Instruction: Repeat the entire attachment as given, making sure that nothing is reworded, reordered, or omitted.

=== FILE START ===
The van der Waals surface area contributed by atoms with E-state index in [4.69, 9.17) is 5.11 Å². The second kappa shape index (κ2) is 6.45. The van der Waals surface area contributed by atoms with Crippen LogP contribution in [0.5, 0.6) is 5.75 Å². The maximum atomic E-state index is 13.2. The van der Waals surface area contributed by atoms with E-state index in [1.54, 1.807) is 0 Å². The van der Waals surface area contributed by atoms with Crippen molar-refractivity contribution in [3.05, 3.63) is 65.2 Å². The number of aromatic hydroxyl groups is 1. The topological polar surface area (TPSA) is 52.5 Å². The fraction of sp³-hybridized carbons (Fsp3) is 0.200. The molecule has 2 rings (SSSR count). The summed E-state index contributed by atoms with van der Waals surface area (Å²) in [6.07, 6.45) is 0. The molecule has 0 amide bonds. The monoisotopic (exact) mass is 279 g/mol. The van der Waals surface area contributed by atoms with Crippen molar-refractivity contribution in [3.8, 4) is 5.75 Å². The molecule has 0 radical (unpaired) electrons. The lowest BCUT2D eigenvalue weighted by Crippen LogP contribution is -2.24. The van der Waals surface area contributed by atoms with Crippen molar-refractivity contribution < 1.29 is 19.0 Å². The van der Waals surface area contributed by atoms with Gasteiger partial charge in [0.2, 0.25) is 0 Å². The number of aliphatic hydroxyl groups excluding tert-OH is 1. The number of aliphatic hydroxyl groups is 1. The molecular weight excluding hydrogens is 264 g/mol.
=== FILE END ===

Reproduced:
The van der Waals surface area contributed by atoms with E-state index in [4.69, 9.17) is 5.11 Å². The second kappa shape index (κ2) is 6.45. The van der Waals surface area contributed by atoms with Crippen LogP contribution in [0.5, 0.6) is 5.75 Å². The maximum atomic E-state index is 13.2. The van der Waals surface area contributed by atoms with E-state index in [1.54, 1.807) is 0 Å². The van der Waals surface area contributed by atoms with Crippen molar-refractivity contribution in [3.05, 3.63) is 65.2 Å². The number of aromatic hydroxyl groups is 1. The topological polar surface area (TPSA) is 52.5 Å². The fraction of sp³-hybridized carbons (Fsp3) is 0.200. The molecule has 2 rings (SSSR count). The summed E-state index contributed by atoms with van der Waals surface area (Å²) in [6.07, 6.45) is 0. The molecule has 0 amide bonds. The monoisotopic (exact) mass is 279 g/mol. The van der Waals surface area contributed by atoms with Crippen molar-refractivity contribution in [3.8, 4) is 5.75 Å². The molecule has 0 radical (unpaired) electrons. The lowest BCUT2D eigenvalue weighted by Crippen LogP contribution is -2.24. The van der Waals surface area contributed by atoms with Crippen molar-refractivity contribution < 1.29 is 19.0 Å². The van der Waals surface area contributed by atoms with Gasteiger partial charge in [0.2, 0.25) is 0 Å². The number of aliphatic hydroxyl groups excluding tert-OH is 1. The number of aliphatic hydroxyl groups is 1. The molecular weight excluding hydrogens is 264 g/mol.